The role of the European Court of Human Rights
The UK was instrumental in establishing the European Court of Human Rights, based in Strasbourg, following the creation of the Council of Europe in London. International law scholars consider it to be the most effective international human rights court in the world, so one might wonder why the British Government would so keen to abandon it.
The ambiguity of the instruction to ‘take into account’ Strasbourg case laws remains a source of uncertainty. In the consultation, we proposed correcting this by promoting a home-grown approach tailored to the UK’s traditions of liberty and rights.
56% of respondents preferred no change from the current framework, and a further 20% rejected the alternative options put forward in the consultation. Of course, many of the respondents knew exactly what was motivating the Government: “1,270 respondents also mentioned that the Strasbourg Court ensures that the UK Government is kept in check”. Once again, the Government’s response is simply to ignore these criticisms.
The Government wants to emphasise the importance of the development of rights under the common law. This would contribute to placing less emphasis on the role that decisions of the Strasbourg Court play in influencing UK courts.
The Government believes that human rights provide fundamental individual guarantees in society, but that trust in that system is lost when trivial cases come before the courts.
What exactly is a “trivial” breach of your fundamental human rights? The Government wants to prevent people from even bringing a challenge if they cannot demonstrate they suffered a “significant disadvantage”. But when we are dealing with something so profoundly important as the basic protections that should be afforded to every human being, why is any threshold test appropriate? Surely you should simply not have violated their human rights to begin with. The Consultation demonstrated this overwhelmingly, with 90% of respondents saying the proposed “significant disadvantage” test was not appropriate. 25% of respondents went further and said there was no evidence that the system is being abused or that spurious claims are being brought.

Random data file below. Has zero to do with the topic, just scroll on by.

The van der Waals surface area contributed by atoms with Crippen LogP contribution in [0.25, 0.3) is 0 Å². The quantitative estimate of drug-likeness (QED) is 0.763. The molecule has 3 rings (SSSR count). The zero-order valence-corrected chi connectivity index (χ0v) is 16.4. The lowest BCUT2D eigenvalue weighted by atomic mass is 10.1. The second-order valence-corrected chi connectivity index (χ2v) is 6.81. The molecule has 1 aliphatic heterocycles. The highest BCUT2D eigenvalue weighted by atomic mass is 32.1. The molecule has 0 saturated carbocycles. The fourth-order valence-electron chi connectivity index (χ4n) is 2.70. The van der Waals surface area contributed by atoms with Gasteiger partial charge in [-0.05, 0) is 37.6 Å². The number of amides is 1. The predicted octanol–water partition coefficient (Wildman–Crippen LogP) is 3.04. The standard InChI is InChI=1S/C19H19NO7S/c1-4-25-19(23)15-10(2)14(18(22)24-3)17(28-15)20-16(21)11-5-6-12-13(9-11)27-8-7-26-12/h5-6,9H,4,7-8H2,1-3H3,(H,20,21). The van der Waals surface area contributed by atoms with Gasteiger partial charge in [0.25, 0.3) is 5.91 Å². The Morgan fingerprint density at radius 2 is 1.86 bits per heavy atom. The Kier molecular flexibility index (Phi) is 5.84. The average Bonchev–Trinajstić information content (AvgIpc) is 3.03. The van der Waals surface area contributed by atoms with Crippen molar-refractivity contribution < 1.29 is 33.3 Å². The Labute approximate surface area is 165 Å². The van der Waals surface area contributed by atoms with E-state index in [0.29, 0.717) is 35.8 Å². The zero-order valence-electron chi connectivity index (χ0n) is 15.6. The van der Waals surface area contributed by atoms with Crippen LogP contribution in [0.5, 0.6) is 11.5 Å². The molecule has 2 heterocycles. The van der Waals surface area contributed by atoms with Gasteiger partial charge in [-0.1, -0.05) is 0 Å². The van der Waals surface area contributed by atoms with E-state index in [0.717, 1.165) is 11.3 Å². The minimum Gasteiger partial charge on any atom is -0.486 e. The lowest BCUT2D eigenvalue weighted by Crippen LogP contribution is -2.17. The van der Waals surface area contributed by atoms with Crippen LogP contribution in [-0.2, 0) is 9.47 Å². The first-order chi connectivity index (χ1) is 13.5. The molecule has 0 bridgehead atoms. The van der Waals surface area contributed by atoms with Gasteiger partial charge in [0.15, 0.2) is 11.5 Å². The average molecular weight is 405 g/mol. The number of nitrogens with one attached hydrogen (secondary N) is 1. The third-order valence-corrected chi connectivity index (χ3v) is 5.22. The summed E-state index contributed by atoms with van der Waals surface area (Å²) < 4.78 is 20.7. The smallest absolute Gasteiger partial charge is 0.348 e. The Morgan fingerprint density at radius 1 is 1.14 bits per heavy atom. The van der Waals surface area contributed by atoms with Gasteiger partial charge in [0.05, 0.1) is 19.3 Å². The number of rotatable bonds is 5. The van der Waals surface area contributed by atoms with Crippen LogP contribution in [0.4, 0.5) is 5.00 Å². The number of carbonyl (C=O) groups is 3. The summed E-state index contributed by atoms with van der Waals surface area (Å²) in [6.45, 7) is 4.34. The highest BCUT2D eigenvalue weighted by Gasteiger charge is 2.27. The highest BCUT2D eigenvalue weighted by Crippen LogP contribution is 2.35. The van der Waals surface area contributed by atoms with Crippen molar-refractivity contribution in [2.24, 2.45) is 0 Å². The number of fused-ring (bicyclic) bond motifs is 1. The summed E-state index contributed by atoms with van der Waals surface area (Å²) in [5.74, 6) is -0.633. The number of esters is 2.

The Government’s response?
The Government remains convinced that introducing a permission stage is necessary to ensure that trivial claims do not undermine public confidence in human rights more broadly but has amended the proposal based on further policy development and analysis.
This proposal will place responsibility on the claimant to demonstrate that they have suffered a significant disadvantage before a human rights claim can be heard in court.
In other words they have completely ignored the response to the Consultation and their “amended” proposal introduces the same “significant disadvantage” test that was rejected by 90% of respondents. It is entirely transparent that the Government wants to prevent claims from even being heard in Court, and is determined to force this through despite public opposition.
The recent Rwanda debacle demonstrates the Government’s general contempt for the human rights of those it wishes to deport. Indeed, the only people for whom it seems to have more contempt are the “lefty lawyers” protecting those human rights. 82% of respondents rejected alternative options to make it easier for the Government to deport foreign nationals who committed offences in the UK and 67% said no change was required to the current framework for illegal and irregular migration.
In a pattern you will recognise by now, the Government intends to proceed regardless. This includes setting a high bar for foreign nationals to claim deportation infringes on their right to respect for private and family life, making it easier for the Government to separate families, and placing “limits on the court’s power when they are considering appeals against deportation made on Article 6 grounds (right to a fair trial)”. Meanwhile, they doubled down on the Nationality and Borders Act 2022, stating that they had “considered in detail the issues raised in this area” whilst carefully avoiding any mention of the failed attempt earlier this month to deport asylum seekers before their challenges could be heard.